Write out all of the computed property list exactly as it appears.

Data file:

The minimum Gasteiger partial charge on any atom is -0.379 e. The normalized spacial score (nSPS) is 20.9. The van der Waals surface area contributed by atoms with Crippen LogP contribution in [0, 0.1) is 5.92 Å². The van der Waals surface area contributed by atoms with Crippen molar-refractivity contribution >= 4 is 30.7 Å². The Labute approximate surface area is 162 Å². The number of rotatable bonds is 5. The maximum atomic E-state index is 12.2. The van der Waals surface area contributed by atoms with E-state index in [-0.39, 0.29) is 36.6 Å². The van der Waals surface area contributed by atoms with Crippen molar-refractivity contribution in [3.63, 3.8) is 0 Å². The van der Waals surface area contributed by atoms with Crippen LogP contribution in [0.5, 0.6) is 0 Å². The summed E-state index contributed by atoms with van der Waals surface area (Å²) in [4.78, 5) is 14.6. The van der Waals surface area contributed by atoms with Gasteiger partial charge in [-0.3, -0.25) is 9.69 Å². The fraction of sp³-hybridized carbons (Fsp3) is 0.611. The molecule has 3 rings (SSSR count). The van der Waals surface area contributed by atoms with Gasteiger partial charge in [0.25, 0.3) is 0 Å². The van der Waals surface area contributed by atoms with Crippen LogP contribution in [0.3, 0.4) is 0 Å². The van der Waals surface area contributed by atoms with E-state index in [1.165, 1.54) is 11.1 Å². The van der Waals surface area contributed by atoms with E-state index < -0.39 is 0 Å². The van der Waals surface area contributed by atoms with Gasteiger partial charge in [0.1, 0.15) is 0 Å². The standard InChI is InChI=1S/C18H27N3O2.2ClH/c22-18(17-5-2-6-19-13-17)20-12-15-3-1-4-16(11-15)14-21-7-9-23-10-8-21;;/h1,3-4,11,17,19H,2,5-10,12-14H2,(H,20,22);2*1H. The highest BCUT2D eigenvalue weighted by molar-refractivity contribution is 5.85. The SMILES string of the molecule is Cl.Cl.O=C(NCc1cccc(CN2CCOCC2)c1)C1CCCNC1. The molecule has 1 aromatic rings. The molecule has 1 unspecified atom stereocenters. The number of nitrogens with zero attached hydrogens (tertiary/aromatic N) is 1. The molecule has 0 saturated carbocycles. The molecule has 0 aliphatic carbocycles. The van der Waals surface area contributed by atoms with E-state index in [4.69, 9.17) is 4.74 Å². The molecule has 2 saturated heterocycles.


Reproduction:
The minimum Gasteiger partial charge on any atom is -0.379 e. The normalized spacial score (nSPS) is 20.9. The van der Waals surface area contributed by atoms with Crippen LogP contribution in [0, 0.1) is 5.92 Å². The van der Waals surface area contributed by atoms with Crippen molar-refractivity contribution >= 4 is 30.7 Å². The Labute approximate surface area is 162 Å². The number of rotatable bonds is 5. The maximum atomic E-state index is 12.2. The van der Waals surface area contributed by atoms with E-state index in [-0.39, 0.29) is 36.6 Å². The van der Waals surface area contributed by atoms with Crippen molar-refractivity contribution in [3.63, 3.8) is 0 Å². The van der Waals surface area contributed by atoms with Crippen LogP contribution in [0.5, 0.6) is 0 Å². The summed E-state index contributed by atoms with van der Waals surface area (Å²) in [4.78, 5) is 14.6. The van der Waals surface area contributed by atoms with Gasteiger partial charge in [-0.3, -0.25) is 9.69 Å². The fraction of sp³-hybridized carbons (Fsp3) is 0.611. The molecule has 3 rings (SSSR count). The van der Waals surface area contributed by atoms with Gasteiger partial charge in [0.25, 0.3) is 0 Å². The van der Waals surface area contributed by atoms with Crippen LogP contribution in [0.3, 0.4) is 0 Å². The van der Waals surface area contributed by atoms with E-state index in [1.165, 1.54) is 11.1 Å². The van der Waals surface area contributed by atoms with E-state index < -0.39 is 0 Å². The van der Waals surface area contributed by atoms with Gasteiger partial charge in [0.1, 0.15) is 0 Å². The standard InChI is InChI=1S/C18H27N3O2.2ClH/c22-18(17-5-2-6-19-13-17)20-12-15-3-1-4-16(11-15)14-21-7-9-23-10-8-21;;/h1,3-4,11,17,19H,2,5-10,12-14H2,(H,20,22);2*1H. The highest BCUT2D eigenvalue weighted by molar-refractivity contribution is 5.85. The SMILES string of the molecule is Cl.Cl.O=C(NCc1cccc(CN2CCOCC2)c1)C1CCCNC1. The molecule has 1 aromatic rings. The molecule has 1 unspecified atom stereocenters. The number of nitrogens with zero attached hydrogens (tertiary/aromatic N) is 1. The molecule has 0 saturated carbocycles. The molecule has 0 aliphatic carbocycles. The van der Waals surface area contributed by atoms with E-state index in [4.69, 9.17) is 4.74 Å². The molecule has 2 saturated heterocycles.